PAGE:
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Coronavirus Reinfections Rare In Young Common In 65 Plus: Study

It was rare for people to be reinfected with coronavirus, but it was common for people aged 65 or more to get infected more than once, according to a study published in the Lancet medical journal on  Wednesday.

Coronavirus Reinfections Rare In Young Common In 65 Plus

A team of scientists that included researchers from the Department of Infectious Disease Epidemiology and Prevention, Denmark, noted that most people with Covid-19 seemed to have protection from reinfection that remained stable for over six months. In the follow up after six months, the study did not uncover any evidence of waning protection. However, when the researchers checked the demographics of who was getting infected again, it was found that people 65 and older were most likely to suffer reinfection.

Coronavirus Reinfections Rare In Young Common In 65 Plus: Study

The researchers considered the reinfection rate among  4 million people during the pandemic’s second surge from September through December 31 and compared infection rates during the first surge between March and May. While 11,068 people tested positive during the first surge, they found only 72 positive cases again in the second stage.

According to the team, people in the older age group had around 47% protection against reinfection as against younger people whose protection level worked out to 80% from reinfection. The finding was only to be expected due to the weakening of the immune system with age.

Given what was at stake, the results highlighted the importance of sticking to measures implemented for people to keep others and themselves safe, even if they had had COVID-19, according to the study co-authored by Dr Steen Ethelberg of the Statens Serum Institute in Denmark Deccasss.

According to Dr Amy Edwards, a specialist in infectious diseases at University Hospitals in Cleveland, who was not part of the study, the difference was very stark. 

She added that she thought it really highlighted the importance of ensuring that everybody over 60 was vaccinated, whether they had Covid or not, to protect against future infections.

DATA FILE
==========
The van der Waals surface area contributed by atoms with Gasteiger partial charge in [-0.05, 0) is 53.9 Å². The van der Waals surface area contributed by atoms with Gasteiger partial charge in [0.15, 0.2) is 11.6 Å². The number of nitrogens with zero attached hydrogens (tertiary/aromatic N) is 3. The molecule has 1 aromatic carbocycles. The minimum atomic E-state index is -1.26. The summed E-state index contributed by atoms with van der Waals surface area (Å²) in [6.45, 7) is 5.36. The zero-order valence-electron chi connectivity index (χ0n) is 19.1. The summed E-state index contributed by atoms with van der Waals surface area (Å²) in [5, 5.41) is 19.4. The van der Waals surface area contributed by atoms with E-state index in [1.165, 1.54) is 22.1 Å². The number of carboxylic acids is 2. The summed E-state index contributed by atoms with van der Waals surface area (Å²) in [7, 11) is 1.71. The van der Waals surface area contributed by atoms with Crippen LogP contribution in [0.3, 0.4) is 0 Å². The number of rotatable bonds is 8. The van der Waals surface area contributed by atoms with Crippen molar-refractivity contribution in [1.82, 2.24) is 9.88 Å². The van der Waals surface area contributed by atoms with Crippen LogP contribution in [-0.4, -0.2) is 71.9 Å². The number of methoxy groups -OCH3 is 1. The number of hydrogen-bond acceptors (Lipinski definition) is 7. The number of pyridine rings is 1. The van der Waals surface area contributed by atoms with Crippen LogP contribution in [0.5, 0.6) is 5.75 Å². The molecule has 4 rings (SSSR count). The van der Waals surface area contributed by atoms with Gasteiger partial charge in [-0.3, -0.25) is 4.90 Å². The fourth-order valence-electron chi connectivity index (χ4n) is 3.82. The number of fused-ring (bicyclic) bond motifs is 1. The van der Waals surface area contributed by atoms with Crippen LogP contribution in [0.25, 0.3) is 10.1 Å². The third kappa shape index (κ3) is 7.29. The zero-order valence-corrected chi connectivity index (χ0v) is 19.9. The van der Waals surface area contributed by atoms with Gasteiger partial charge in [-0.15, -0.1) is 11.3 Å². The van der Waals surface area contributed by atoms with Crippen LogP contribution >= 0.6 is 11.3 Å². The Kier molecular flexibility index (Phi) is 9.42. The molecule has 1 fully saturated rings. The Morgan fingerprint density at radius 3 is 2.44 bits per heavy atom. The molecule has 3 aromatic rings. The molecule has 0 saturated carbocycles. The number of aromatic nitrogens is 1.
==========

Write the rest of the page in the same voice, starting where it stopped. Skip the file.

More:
Immunologists Dr Daniel Altmann and Dr Rosemary Boyton of Imperial College London wrote in a commentary that accompanied the study that the difference in reinfection rate was relatively alarming.

They added only 80% protection against reinfection in general, declining to 47% in people aged 65 years and older, which were more concerning figures than offered by previous studies. They added that the data was confirmation if it was required, that for SARS-CoV-2 that we might not be able to gain protective immunity as hoped through natural infections, and a global vaccination program with high-efficacy vaccines was the enduring solution.

In the analysis, the researchers used data from testing in Denmark related to 10.6 million coronavirus tests administered to 4 million people, or around 69% of the country’s population.

They considered reinfection rates in the second surge of Covid-19 from September through December 31 and compared them against the infection rates during the first surge of infection between March and May. People who tested positive in the first surge numbered 11,068, and of these, only 72 tested positive again during the second, which worked out to less than 1% of those infected.

However, in the second surge, 3.6% of people 65 or older got reinfected.

According to experts, the results came in along expected lines due to what was known as immunosenescence or the immune system’s gradual deterioration with age.

According to Edwards, there was a reason why people over 60 had to get extra vaccines to boost their immunity to various infections, as it was known that the immune system started declining in later life. 

According to Edwards, one good thing about the mRNA vaccines from Pfizer and Moderna’s was that the vaccines seemed to overcome some of the immunosenescence concerns as they imparted robust protection.

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